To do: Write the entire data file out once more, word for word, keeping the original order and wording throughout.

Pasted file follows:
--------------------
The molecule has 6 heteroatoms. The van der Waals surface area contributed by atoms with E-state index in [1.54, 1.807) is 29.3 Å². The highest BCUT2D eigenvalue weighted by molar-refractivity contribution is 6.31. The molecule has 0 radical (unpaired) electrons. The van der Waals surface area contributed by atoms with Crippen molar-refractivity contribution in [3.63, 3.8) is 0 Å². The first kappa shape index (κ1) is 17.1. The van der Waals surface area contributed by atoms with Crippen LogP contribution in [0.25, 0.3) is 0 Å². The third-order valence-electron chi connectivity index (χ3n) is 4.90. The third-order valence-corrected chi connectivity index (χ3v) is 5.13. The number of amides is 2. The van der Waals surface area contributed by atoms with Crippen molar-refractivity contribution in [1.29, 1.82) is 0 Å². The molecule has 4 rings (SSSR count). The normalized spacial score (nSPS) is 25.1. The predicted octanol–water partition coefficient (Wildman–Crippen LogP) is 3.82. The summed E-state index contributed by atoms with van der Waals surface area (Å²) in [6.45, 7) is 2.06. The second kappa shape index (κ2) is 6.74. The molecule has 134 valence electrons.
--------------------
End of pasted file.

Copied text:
The molecule has 6 heteroatoms. The van der Waals surface area contributed by atoms with E-state index in [1.54, 1.807) is 29.3 Å². The highest BCUT2D eigenvalue weighted by molar-refractivity contribution is 6.31. The molecule has 0 radical (unpaired) electrons. The van der Waals surface area contributed by atoms with Crippen molar-refractivity contribution in [3.63, 3.8) is 0 Å². The first kappa shape index (κ1) is 17.1. The van der Waals surface area contributed by atoms with Crippen LogP contribution in [0.25, 0.3) is 0 Å². The third-order valence-electron chi connectivity index (χ3n) is 4.90. The third-order valence-corrected chi connectivity index (χ3v) is 5.13. The number of amides is 2. The van der Waals surface area contributed by atoms with Crippen molar-refractivity contribution in [1.29, 1.82) is 0 Å². The molecule has 4 rings (SSSR count). The normalized spacial score (nSPS) is 25.1. The predicted octanol–water partition coefficient (Wildman–Crippen LogP) is 3.82. The summed E-state index contributed by atoms with van der Waals surface area (Å²) in [6.45, 7) is 2.06. The second kappa shape index (κ2) is 6.74. The molecule has 134 valence electrons.